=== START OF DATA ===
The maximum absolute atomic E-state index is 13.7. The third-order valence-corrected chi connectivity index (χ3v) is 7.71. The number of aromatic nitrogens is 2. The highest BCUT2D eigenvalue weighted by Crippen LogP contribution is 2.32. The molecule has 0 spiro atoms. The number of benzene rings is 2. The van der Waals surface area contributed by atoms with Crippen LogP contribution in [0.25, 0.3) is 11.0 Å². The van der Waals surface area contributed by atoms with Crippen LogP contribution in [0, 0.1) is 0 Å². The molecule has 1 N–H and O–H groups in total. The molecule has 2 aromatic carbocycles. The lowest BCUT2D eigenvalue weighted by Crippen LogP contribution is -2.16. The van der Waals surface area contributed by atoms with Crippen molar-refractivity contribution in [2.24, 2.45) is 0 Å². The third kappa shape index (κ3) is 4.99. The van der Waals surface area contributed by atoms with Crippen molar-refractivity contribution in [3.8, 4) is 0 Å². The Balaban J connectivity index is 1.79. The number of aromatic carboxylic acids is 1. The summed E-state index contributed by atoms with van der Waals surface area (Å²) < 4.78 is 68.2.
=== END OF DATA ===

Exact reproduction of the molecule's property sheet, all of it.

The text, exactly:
The maximum absolute atomic E-state index is 13.7. The third-order valence-corrected chi connectivity index (χ3v) is 7.71. The number of aromatic nitrogens is 2. The highest BCUT2D eigenvalue weighted by Crippen LogP contribution is 2.32. The molecule has 0 spiro atoms. The number of benzene rings is 2. The van der Waals surface area contributed by atoms with Crippen LogP contribution in [0.25, 0.3) is 11.0 Å². The van der Waals surface area contributed by atoms with Crippen LogP contribution in [0, 0.1) is 0 Å². The molecule has 1 N–H and O–H groups in total. The molecule has 2 aromatic carbocycles. The lowest BCUT2D eigenvalue weighted by Crippen LogP contribution is -2.16. The van der Waals surface area contributed by atoms with Crippen molar-refractivity contribution in [2.24, 2.45) is 0 Å². The third kappa shape index (κ3) is 4.99. The van der Waals surface area contributed by atoms with Crippen molar-refractivity contribution in [3.8, 4) is 0 Å². The Balaban J connectivity index is 1.79. The number of aromatic carboxylic acids is 1. The summed E-state index contributed by atoms with van der Waals surface area (Å²) < 4.78 is 68.2.